Not only that, make an effort to avoid formulating an overly emotional response—in other words, don’t let your anger, hurt, or sadness get the better of you in the workplace, as it could potentially damage your professional relationships.
4. They’re better leaders.
Good leadership is all about understanding the people you’re leading. Whether this is your team, the people you’re pitching your idea to, or the clients and customers you’re wooing, having strong leadership skills is an essential part of entrepreneurship.
The emotionally intelligent entrepreneur uses their understanding of the needs of others to be a stronger leader. When it comes to being a leader, they rely on empathy and understanding, not an iron fist.
Use your emotional intelligence to forge genuine connections with those in your business circle.
If you manage a team, invest time into building relationships with the people you are leading. If your goal is to become a thought leader in your space, focus on what you can add to the conversation through building a network—rather than propping yourself up for your own self-interest. You’ll naturally become a stronger leader though your focus on the emotions and needs of those around you.
Becoming more emotionally intelligent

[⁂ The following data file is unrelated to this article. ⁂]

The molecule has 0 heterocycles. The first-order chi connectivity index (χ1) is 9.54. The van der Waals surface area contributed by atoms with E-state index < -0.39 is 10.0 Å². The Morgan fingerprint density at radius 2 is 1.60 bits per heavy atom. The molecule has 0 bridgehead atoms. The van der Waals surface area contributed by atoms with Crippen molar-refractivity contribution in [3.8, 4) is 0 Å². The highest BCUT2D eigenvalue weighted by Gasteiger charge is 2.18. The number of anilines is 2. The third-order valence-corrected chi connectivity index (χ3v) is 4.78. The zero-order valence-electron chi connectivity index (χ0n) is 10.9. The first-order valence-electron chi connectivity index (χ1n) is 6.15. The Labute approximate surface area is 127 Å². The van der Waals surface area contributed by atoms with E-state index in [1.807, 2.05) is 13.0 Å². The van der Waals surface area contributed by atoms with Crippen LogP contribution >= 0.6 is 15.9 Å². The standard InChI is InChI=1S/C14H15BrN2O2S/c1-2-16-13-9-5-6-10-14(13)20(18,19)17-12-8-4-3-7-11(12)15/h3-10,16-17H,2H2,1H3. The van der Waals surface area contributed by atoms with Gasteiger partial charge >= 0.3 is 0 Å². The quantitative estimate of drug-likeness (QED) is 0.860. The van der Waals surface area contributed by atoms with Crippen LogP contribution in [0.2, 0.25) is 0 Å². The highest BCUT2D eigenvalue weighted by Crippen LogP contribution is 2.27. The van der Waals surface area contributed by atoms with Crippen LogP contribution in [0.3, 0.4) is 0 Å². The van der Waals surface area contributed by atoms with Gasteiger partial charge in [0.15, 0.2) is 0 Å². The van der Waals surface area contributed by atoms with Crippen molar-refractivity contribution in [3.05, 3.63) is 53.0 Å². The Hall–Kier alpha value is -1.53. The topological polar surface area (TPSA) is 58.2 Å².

Concerned that your emotional intelligence skill set isn’t functioning at quite the level you’d like it to be? Don’t worry. It is possible to become more emotionally intelligent. Our emotional intelligence isn’t fixed—like practicing a new language or hobby, this skill set can be learned and improved on.
If you want to cultivate more emotional intelligence in your life, start by focusing on how you feel. Make a conscious effort to observe your own emotions throughout the day, and put a clear, descriptive name to what you’re feeling. Similarly, you’ll want to make an effort to focus on your actions, and how they relate to the emotions you’re experiencing. Note whether or not your choices throughout the day are driven by your emotions, and what emotions drive certain actions.
For a more complete tutorial on increasing your emotional intelligence, this article outlines steps and tangible actions you can take every day to increase your emotional intelligence.
Do you think emotional intelligence has an impact on your success as an entrepreneur? How so, or why not?
I’d love to know what you think—let me know in the comments below.